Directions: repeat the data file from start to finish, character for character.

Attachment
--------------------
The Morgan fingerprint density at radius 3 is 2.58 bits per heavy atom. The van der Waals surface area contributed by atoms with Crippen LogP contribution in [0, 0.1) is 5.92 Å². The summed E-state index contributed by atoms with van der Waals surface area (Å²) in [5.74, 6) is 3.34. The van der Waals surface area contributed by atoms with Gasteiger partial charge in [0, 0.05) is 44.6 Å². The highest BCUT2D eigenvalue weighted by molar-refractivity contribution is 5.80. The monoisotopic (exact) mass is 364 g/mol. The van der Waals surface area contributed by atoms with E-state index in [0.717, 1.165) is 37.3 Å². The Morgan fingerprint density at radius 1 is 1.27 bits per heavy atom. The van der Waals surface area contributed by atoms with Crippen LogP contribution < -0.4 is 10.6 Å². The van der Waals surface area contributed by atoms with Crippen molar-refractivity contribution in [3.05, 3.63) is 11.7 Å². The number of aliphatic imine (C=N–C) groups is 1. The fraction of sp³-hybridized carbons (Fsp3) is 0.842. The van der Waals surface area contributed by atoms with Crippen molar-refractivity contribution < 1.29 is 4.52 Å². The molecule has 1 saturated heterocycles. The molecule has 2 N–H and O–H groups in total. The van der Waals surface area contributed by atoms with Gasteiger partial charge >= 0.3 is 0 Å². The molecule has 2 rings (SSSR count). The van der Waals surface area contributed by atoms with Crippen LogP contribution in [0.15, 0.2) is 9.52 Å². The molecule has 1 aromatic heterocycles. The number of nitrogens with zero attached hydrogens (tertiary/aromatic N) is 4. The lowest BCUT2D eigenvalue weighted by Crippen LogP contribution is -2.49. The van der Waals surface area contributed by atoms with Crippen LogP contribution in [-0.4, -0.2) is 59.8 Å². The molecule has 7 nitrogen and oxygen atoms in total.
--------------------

The Morgan fingerprint density at radius 3 is 2.58 bits per heavy atom. The van der Waals surface area contributed by atoms with Crippen LogP contribution in [0, 0.1) is 5.92 Å². The summed E-state index contributed by atoms with van der Waals surface area (Å²) in [5.74, 6) is 3.34. The van der Waals surface area contributed by atoms with Gasteiger partial charge in [0, 0.05) is 44.6 Å². The highest BCUT2D eigenvalue weighted by molar-refractivity contribution is 5.80. The monoisotopic (exact) mass is 364 g/mol. The van der Waals surface area contributed by atoms with E-state index in [0.717, 1.165) is 37.3 Å². The Morgan fingerprint density at radius 1 is 1.27 bits per heavy atom. The van der Waals surface area contributed by atoms with Crippen LogP contribution < -0.4 is 10.6 Å². The van der Waals surface area contributed by atoms with Crippen molar-refractivity contribution in [3.05, 3.63) is 11.7 Å². The number of aliphatic imine (C=N–C) groups is 1. The fraction of sp³-hybridized carbons (Fsp3) is 0.842. The van der Waals surface area contributed by atoms with Crippen molar-refractivity contribution < 1.29 is 4.52 Å². The molecule has 1 saturated heterocycles. The molecule has 2 N–H and O–H groups in total. The van der Waals surface area contributed by atoms with Gasteiger partial charge >= 0.3 is 0 Å². The molecule has 2 rings (SSSR count). The van der Waals surface area contributed by atoms with Crippen LogP contribution in [0.15, 0.2) is 9.52 Å². The molecule has 1 aromatic heterocycles. The number of nitrogens with zero attached hydrogens (tertiary/aromatic N) is 4. The lowest BCUT2D eigenvalue weighted by Crippen LogP contribution is -2.49. The van der Waals surface area contributed by atoms with Crippen LogP contribution in [-0.4, -0.2) is 59.8 Å². The molecule has 7 nitrogen and oxygen atoms in total.